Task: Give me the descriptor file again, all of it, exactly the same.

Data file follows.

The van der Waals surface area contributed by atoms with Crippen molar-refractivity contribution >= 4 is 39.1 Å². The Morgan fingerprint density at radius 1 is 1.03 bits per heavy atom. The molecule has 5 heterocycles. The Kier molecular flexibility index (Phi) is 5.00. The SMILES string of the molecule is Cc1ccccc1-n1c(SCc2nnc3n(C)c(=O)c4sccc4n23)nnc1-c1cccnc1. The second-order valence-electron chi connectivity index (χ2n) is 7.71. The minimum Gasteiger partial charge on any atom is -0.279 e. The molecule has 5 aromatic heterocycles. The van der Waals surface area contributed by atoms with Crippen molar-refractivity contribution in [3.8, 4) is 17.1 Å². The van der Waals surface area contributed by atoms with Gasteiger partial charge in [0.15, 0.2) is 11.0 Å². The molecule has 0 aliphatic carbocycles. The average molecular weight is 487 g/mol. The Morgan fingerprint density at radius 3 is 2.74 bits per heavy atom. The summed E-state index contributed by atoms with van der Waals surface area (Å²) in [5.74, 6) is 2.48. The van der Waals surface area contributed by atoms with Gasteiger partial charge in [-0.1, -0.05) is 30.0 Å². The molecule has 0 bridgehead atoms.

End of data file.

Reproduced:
The van der Waals surface area contributed by atoms with Crippen molar-refractivity contribution >= 4 is 39.1 Å². The Morgan fingerprint density at radius 1 is 1.03 bits per heavy atom. The molecule has 5 heterocycles. The Kier molecular flexibility index (Phi) is 5.00. The SMILES string of the molecule is Cc1ccccc1-n1c(SCc2nnc3n(C)c(=O)c4sccc4n23)nnc1-c1cccnc1. The second-order valence-electron chi connectivity index (χ2n) is 7.71. The minimum Gasteiger partial charge on any atom is -0.279 e. The molecule has 5 aromatic heterocycles. The van der Waals surface area contributed by atoms with Crippen molar-refractivity contribution in [3.8, 4) is 17.1 Å². The van der Waals surface area contributed by atoms with Gasteiger partial charge in [0.15, 0.2) is 11.0 Å². The molecule has 0 aliphatic carbocycles. The average molecular weight is 487 g/mol. The Morgan fingerprint density at radius 3 is 2.74 bits per heavy atom. The summed E-state index contributed by atoms with van der Waals surface area (Å²) in [5.74, 6) is 2.48. The van der Waals surface area contributed by atoms with Gasteiger partial charge in [-0.1, -0.05) is 30.0 Å². The molecule has 0 bridgehead atoms.